Knowing this our department has invested in some affordable VR to start researching and piloting any applications that may be beneficial to our students and staff. VR headsets that can be used with smartphones are a cost effective way of starting to embrace this technology. We now have these in our college.4These are also available from Amazon just now but if anyone wishes to try an even cheaper alternative then perhaps Google Cardboard is for you.

Or take a leaf out of McDonalds and Coca-Colas book and create VR headsets from their packaging:

“Coca-Cola has not yet released their cardboard virtual reality headset, but McDonalds has. If you didn’t know this existed it is probably because it is only available in Sweden. They, much like Google and Coca-Cola, have produced a virtual reality device that is centered around cardboard. McDonalds, however, produces theirs with Happy Meal boxes. For a limited time only, they are offering this to their customers in Sweden. They are dubbed Happy Goggles, and they are created by tearing off a specific part of the box and folding it. After that, VR lenses are inserted and then it can be used with a smartphone.”

We hope you have enjoyed this brief introduction to this newest incarnation of VR and we do hope to demonstrate some applications for lessons soon. 2016 so far does seem to be the year that VR will make an impact on the world.

In the meantime if you wish to see the VR in action or want to know more about its practical applications for the classroom please contact the Learning Technology team at moodle@ayrshire.ac.uk.

Apps for Inclusive Learning

Our Learning Technologists have been installing a number of useful apps onto iPads to assist the Inclusive Learning department.

The Inclusive Learning teams help students who require additional support as a result of a specific learning disability, a sensory or physical impairment, Autistic Spectrum Disorder, a mental health condition or any other condition that impacts on their learning.

In this article, Learning Technologist Joe Downes talks us through the best apps for students to use to aid organisation, memory, writing, reading, numeracy and more.


MindJet Maps – Type of App: Mind Map

To begin with there are many different mind mapping apps out there and it is worth trying out different ones to find one that best suits your preferences. Many are free whilst others have free versions with paid-for features. It is also worth keeping in mind that iPads make it very easy to create mind maps due to their touch interface.

MindJet Maps lets you build and customise your mind maps with a few quick and easy swipes. Different colouring, shape and sub-sectioning options are available. Markers and different colours can also be placed on any strand of the map to distinguish themes or grouped areas of information.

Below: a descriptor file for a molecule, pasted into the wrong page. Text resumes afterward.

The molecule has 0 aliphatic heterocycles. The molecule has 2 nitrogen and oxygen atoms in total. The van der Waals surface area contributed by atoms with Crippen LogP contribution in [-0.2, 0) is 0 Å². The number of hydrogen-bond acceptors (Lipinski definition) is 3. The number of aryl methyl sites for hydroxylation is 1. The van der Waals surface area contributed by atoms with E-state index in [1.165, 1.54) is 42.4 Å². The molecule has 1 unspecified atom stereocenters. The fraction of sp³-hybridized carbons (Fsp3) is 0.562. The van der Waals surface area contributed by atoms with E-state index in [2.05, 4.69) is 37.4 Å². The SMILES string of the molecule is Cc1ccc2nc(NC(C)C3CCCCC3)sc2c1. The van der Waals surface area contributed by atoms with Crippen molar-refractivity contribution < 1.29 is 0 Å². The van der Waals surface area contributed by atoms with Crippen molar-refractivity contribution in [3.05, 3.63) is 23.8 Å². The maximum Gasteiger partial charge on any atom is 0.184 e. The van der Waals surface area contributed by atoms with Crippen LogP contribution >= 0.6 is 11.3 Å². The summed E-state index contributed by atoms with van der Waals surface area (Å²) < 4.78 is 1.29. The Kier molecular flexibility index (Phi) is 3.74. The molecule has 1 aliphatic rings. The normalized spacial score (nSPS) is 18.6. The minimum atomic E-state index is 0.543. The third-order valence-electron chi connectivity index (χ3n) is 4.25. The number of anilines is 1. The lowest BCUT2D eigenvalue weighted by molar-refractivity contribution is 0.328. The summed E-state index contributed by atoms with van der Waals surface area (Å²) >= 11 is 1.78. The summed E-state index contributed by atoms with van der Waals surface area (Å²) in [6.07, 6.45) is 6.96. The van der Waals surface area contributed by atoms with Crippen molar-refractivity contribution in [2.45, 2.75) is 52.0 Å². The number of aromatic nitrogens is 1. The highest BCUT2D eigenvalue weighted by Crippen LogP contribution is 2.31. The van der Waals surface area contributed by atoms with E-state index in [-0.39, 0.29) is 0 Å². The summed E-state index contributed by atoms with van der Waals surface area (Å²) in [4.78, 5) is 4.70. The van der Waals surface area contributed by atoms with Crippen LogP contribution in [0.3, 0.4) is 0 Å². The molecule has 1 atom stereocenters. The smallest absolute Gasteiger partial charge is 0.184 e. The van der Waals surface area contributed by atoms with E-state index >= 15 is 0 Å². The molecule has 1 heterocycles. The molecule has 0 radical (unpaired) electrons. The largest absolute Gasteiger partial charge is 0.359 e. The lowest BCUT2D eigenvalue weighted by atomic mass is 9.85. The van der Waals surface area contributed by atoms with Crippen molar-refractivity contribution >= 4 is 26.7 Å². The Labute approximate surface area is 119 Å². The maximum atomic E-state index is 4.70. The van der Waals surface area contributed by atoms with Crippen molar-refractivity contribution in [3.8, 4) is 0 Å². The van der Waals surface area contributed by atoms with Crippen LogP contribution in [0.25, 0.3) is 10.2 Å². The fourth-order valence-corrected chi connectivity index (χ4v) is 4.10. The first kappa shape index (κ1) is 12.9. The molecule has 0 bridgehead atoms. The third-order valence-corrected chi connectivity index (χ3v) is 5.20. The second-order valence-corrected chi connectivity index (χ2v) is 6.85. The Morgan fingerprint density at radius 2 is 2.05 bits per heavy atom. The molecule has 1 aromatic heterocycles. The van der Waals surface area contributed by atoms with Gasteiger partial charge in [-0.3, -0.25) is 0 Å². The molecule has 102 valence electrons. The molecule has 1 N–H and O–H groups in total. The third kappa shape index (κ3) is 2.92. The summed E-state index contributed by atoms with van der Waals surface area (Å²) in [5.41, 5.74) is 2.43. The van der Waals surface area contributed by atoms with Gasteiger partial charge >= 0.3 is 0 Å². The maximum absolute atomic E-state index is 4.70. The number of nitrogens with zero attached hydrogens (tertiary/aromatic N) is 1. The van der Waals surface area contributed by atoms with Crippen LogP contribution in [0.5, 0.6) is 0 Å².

Photos can be used using the iPad itself to take them, and these can be incorporated into the mind map. Notes can be made on each strand and web-links added to them.

What makes this app especially useful is its availability on College computers thus improving the transferability of any creations.

Other apps worth a mention: Inspiration, iMindMap HD


Flash Cards – Type of App: Memory Aids

The name says it all. These virtual cards, like their physical equivalents, are very handy revision tools. One side contains a word or concept and the other gives a definition, an example or further in-depth piece of information on that subject.

This app lets you custom build your own ‘deck’ of flashcards, filling in both sides with whatever information you desire – whatever helps you best. These can then be ‘studied’ for revision using the iPad to scroll through the cards and to flip them over to see the answers on the back.

One of the most useful aspects of this app is its ability to search a large bank of pre-built decks online. These are handily sorted by subject area and can be downloaded and used as your own.

This app’s simplicity makes it very easy to navigate, and it has a handy text reader which will read out the cards as well.

Other apps worth a mention: Forgetful and Quizlet


Dragon Dictation Type of App: Writing

This app allows the user to dictate to the iPad. The user speaks out loud and the app writes the speech out as text. This text can then be transferred elsewhere using the app’s ability to send or share its creations.

Dragon Dictation is very easy to use and is surprisingly good at interpreting speech into text. This tool could make writing notes much easier for students who struggle with typing or writing by hand.

Other apps worth a mention: Evernote, iTakeClassNotes, Inkflow


 ClaroSpeak  – Type of App: Reading

 

ClaroSpeak is a free, as well as a premium app. It is essentially a text reader which can read any typed document. Documents can be opened from a DropBox or Google Drive account or typed into the app itself. This helps users who have difficulty reading enabling them to access material and keep up to date with their learning. Users can click to different parts of the document to enable reading from any point, and background colours can be varied to make the whole experience suitable for different reading or visual situations. A premium version of this app also allows the user to take a picture of text and this is then imported into ClaroSpeak. As a consequence, the user needn’t feel limited to text within a digital medium, but any text found anywhere in the outside world.

Other apps worth a mention: ClaroPDF, Audible, vBookz PDF